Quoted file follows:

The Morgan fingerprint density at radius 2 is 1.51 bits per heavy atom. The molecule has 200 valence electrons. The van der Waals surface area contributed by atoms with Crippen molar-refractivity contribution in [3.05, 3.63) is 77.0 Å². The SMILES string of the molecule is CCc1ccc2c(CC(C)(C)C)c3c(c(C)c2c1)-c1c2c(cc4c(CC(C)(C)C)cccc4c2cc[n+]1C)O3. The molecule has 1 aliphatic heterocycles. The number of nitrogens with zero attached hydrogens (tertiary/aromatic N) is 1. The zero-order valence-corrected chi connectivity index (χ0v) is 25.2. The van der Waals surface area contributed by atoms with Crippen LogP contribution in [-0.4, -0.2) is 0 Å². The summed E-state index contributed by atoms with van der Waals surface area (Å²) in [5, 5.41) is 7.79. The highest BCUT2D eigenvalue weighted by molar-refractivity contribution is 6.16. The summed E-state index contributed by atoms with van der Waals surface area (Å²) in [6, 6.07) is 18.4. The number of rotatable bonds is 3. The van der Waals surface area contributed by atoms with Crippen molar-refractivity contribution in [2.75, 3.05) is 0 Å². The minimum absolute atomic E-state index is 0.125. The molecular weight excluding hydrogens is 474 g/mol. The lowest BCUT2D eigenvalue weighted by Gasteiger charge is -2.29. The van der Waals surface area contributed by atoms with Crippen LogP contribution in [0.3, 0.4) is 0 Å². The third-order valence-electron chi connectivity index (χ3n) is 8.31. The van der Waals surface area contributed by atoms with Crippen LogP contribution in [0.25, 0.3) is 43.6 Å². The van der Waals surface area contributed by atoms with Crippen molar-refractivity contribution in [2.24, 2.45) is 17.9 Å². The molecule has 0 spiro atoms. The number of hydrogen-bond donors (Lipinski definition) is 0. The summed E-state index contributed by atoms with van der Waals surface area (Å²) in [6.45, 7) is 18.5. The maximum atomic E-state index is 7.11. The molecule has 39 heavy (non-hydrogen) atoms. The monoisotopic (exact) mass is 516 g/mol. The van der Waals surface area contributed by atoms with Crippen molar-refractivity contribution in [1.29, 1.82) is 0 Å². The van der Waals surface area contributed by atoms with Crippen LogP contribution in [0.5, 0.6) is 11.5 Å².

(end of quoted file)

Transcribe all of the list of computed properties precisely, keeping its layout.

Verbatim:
The Morgan fingerprint density at radius 2 is 1.51 bits per heavy atom. The molecule has 200 valence electrons. The van der Waals surface area contributed by atoms with Crippen molar-refractivity contribution in [3.05, 3.63) is 77.0 Å². The SMILES string of the molecule is CCc1ccc2c(CC(C)(C)C)c3c(c(C)c2c1)-c1c2c(cc4c(CC(C)(C)C)cccc4c2cc[n+]1C)O3. The molecule has 1 aliphatic heterocycles. The number of nitrogens with zero attached hydrogens (tertiary/aromatic N) is 1. The zero-order valence-corrected chi connectivity index (χ0v) is 25.2. The van der Waals surface area contributed by atoms with Crippen LogP contribution in [-0.4, -0.2) is 0 Å². The summed E-state index contributed by atoms with van der Waals surface area (Å²) in [5, 5.41) is 7.79. The highest BCUT2D eigenvalue weighted by molar-refractivity contribution is 6.16. The summed E-state index contributed by atoms with van der Waals surface area (Å²) in [6, 6.07) is 18.4. The number of rotatable bonds is 3. The van der Waals surface area contributed by atoms with Crippen molar-refractivity contribution in [2.75, 3.05) is 0 Å². The minimum absolute atomic E-state index is 0.125. The molecular weight excluding hydrogens is 474 g/mol. The lowest BCUT2D eigenvalue weighted by Gasteiger charge is -2.29. The van der Waals surface area contributed by atoms with Crippen LogP contribution in [0.3, 0.4) is 0 Å². The third-order valence-electron chi connectivity index (χ3n) is 8.31. The van der Waals surface area contributed by atoms with Crippen LogP contribution in [0.25, 0.3) is 43.6 Å². The van der Waals surface area contributed by atoms with Crippen molar-refractivity contribution in [2.24, 2.45) is 17.9 Å². The molecule has 0 spiro atoms. The number of hydrogen-bond donors (Lipinski definition) is 0. The summed E-state index contributed by atoms with van der Waals surface area (Å²) in [6.45, 7) is 18.5. The maximum atomic E-state index is 7.11. The molecule has 39 heavy (non-hydrogen) atoms. The monoisotopic (exact) mass is 516 g/mol. The van der Waals surface area contributed by atoms with Crippen molar-refractivity contribution in [1.29, 1.82) is 0 Å². The van der Waals surface area contributed by atoms with Crippen LogP contribution in [0.5, 0.6) is 11.5 Å².